Fantastic Forest Fall Fungi



The River Loop Trail of Independence Oaks County Park is a perfect gateway to autumn color.

An eye-catching world of fungal wonders has emerged in the woodlands and forests of Oakland County and much of the rest of our Pure Michigan State. No matter where you hike in the days of October, if there are trees and the forest floor is moist, mushrooms may be found. Some of these colorful mushrooms, the fantastic fungi of the golden days of October, make one wonder if perhaps they have not entered a secret world of elves and fairies.

dscn5052One of the most fascinating mushrooms, a species that is not very often noted unless an eye is kept to the forest floor, is the tiny Oak Leaf Marasmius or oak leaf parachute mushroom. Scientifically, the Marasmius capillaris is a species of agaric fungus in the family Marasmiaceae. The delicate fruiting bodies (what we call mushrooms) grow in clusters on decaying oak leaves. The decomposing leaves provide these beauties, that look like tiny parachutes, with all the nourishment they need.img_7377

The weather patterns of the past few weeks have accelerated the growth of many species, one being the Amanita Muscaria, more commonly known as fly agaric. She is a true beauty with outstanding color and rich with history, legend, lore and cautions. The fly agaric is high up on the do not consume list. This woodland mushroom is widely known as the hallucinatory mushroom that was perhaps responsible for Alice taking a trip into Wonderland.dscn5023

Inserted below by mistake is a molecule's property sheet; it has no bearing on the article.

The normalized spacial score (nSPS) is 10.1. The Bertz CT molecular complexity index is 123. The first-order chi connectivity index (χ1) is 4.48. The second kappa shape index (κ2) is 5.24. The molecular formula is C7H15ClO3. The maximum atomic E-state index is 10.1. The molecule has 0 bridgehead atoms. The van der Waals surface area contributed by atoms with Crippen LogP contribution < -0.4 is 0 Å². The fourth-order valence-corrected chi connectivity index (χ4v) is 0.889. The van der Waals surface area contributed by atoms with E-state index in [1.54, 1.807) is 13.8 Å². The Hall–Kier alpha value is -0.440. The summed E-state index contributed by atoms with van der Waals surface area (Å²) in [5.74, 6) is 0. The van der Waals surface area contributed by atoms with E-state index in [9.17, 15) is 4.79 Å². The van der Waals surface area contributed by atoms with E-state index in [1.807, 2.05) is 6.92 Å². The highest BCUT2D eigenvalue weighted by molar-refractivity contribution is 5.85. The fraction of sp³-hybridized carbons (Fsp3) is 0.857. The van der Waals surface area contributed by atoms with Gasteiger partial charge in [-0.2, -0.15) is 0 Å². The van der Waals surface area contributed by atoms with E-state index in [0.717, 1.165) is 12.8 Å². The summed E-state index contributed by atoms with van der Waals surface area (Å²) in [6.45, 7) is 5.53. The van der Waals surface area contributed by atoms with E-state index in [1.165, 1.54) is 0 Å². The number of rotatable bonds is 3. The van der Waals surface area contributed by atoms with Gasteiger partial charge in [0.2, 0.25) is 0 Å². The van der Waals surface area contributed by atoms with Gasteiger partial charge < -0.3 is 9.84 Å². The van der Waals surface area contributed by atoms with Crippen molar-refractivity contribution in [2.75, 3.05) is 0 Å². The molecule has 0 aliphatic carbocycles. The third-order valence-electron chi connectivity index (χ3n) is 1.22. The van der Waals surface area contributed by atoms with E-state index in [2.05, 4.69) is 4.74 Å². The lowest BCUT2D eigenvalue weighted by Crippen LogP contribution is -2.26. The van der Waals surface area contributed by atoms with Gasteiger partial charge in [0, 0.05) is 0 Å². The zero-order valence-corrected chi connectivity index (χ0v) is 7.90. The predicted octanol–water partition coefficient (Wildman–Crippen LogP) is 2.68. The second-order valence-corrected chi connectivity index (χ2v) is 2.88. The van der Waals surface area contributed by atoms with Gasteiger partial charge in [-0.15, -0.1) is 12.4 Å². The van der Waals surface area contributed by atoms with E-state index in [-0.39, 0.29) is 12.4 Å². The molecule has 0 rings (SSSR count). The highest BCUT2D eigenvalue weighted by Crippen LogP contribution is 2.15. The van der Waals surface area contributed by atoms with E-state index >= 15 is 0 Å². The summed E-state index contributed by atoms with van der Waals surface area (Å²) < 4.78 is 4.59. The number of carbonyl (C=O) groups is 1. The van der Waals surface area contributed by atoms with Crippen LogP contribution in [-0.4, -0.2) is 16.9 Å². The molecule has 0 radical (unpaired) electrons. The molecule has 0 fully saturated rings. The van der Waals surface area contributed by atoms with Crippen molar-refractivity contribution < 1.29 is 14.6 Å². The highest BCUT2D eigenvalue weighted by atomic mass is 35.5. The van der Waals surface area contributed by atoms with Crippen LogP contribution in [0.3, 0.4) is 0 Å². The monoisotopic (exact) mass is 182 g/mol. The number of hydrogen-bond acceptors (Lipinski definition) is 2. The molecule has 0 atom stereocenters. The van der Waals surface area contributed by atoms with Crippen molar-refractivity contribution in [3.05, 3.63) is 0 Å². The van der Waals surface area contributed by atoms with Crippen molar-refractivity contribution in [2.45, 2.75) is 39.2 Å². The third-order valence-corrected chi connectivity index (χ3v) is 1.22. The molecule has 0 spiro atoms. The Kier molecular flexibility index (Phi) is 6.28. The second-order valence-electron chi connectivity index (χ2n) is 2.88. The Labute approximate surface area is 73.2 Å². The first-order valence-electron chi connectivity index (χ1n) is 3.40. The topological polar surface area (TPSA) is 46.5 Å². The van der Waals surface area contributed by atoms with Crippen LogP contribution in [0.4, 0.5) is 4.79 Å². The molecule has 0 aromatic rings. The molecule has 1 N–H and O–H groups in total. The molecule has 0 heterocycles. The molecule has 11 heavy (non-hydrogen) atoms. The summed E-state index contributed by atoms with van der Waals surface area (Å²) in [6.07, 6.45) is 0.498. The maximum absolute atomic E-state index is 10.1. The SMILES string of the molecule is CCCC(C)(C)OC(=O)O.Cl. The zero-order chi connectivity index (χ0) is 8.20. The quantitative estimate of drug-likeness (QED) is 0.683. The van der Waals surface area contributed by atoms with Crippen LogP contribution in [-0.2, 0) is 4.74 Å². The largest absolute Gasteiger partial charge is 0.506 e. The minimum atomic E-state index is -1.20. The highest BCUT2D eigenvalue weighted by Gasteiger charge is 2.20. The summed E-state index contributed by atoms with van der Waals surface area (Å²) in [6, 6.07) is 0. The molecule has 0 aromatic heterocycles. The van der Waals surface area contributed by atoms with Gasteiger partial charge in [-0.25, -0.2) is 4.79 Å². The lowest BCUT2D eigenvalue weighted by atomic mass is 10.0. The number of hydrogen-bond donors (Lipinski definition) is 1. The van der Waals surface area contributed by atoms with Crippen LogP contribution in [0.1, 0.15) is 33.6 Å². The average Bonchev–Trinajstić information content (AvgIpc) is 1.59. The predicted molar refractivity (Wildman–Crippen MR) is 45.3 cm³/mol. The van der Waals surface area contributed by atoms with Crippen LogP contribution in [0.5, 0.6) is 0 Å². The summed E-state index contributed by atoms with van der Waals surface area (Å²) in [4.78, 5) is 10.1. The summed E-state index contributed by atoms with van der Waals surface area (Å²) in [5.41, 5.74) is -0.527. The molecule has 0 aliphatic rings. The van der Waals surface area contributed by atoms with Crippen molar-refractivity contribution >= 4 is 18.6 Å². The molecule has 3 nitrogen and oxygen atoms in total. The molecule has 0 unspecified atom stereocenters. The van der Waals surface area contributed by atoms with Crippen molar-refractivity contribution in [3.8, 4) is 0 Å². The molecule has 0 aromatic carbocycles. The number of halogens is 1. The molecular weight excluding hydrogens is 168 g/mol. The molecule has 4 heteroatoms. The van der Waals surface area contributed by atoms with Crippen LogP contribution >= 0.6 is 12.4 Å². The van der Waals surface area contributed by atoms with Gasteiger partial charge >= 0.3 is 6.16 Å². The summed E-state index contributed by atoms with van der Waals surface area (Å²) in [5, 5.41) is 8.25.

Another member of the Amanita family is a pure white mushroom that has the well-deserved common name of Destroying Angel. Symptoms of poisoning often don’t appear until hours after eating and include violent vomiting, diarrhea, and cramps which are followed by kidney or liver dysfunction and often lead to death.

There really is no better time than now to hike the 68 miles of our beautiful Oakland County Parks trails with an eye out for fantastic forest fungi—but a word to the wise: Don’t pick.

Text and photos by Jonathan Schechter, Nature Education Writer for Oakland County Parks.

Visit DestinationOakland for locations and trail info for all 13 Oakland County Parks.

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